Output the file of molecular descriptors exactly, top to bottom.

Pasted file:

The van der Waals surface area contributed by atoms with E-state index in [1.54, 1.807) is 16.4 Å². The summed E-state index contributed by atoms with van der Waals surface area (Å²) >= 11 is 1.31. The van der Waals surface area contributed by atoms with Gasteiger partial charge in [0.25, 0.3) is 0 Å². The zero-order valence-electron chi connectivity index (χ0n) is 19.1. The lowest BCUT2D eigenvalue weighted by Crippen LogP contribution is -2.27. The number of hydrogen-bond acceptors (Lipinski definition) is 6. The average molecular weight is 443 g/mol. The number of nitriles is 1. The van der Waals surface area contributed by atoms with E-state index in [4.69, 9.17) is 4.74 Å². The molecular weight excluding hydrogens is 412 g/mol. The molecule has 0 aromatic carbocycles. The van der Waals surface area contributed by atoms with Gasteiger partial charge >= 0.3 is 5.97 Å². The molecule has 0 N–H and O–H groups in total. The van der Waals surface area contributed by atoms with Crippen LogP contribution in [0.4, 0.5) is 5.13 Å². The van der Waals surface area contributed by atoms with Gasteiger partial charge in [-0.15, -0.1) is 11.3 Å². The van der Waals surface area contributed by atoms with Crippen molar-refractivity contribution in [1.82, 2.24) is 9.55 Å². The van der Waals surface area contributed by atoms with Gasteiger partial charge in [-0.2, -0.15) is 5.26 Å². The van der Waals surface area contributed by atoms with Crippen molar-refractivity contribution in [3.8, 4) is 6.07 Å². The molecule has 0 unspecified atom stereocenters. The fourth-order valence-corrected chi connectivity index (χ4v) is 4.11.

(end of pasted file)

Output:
The van der Waals surface area contributed by atoms with E-state index in [1.54, 1.807) is 16.4 Å². The summed E-state index contributed by atoms with van der Waals surface area (Å²) >= 11 is 1.31. The van der Waals surface area contributed by atoms with Gasteiger partial charge in [0.25, 0.3) is 0 Å². The zero-order valence-electron chi connectivity index (χ0n) is 19.1. The lowest BCUT2D eigenvalue weighted by Crippen LogP contribution is -2.27. The number of hydrogen-bond acceptors (Lipinski definition) is 6. The average molecular weight is 443 g/mol. The number of nitriles is 1. The van der Waals surface area contributed by atoms with E-state index in [4.69, 9.17) is 4.74 Å². The molecular weight excluding hydrogens is 412 g/mol. The molecule has 0 aromatic carbocycles. The van der Waals surface area contributed by atoms with Gasteiger partial charge >= 0.3 is 5.97 Å². The molecule has 0 N–H and O–H groups in total. The van der Waals surface area contributed by atoms with Crippen LogP contribution in [0.4, 0.5) is 5.13 Å². The van der Waals surface area contributed by atoms with Gasteiger partial charge in [-0.15, -0.1) is 11.3 Å². The van der Waals surface area contributed by atoms with Crippen molar-refractivity contribution in [1.82, 2.24) is 9.55 Å². The van der Waals surface area contributed by atoms with Gasteiger partial charge in [-0.2, -0.15) is 5.26 Å². The van der Waals surface area contributed by atoms with Crippen molar-refractivity contribution in [3.8, 4) is 6.07 Å². The molecule has 0 unspecified atom stereocenters. The fourth-order valence-corrected chi connectivity index (χ4v) is 4.11.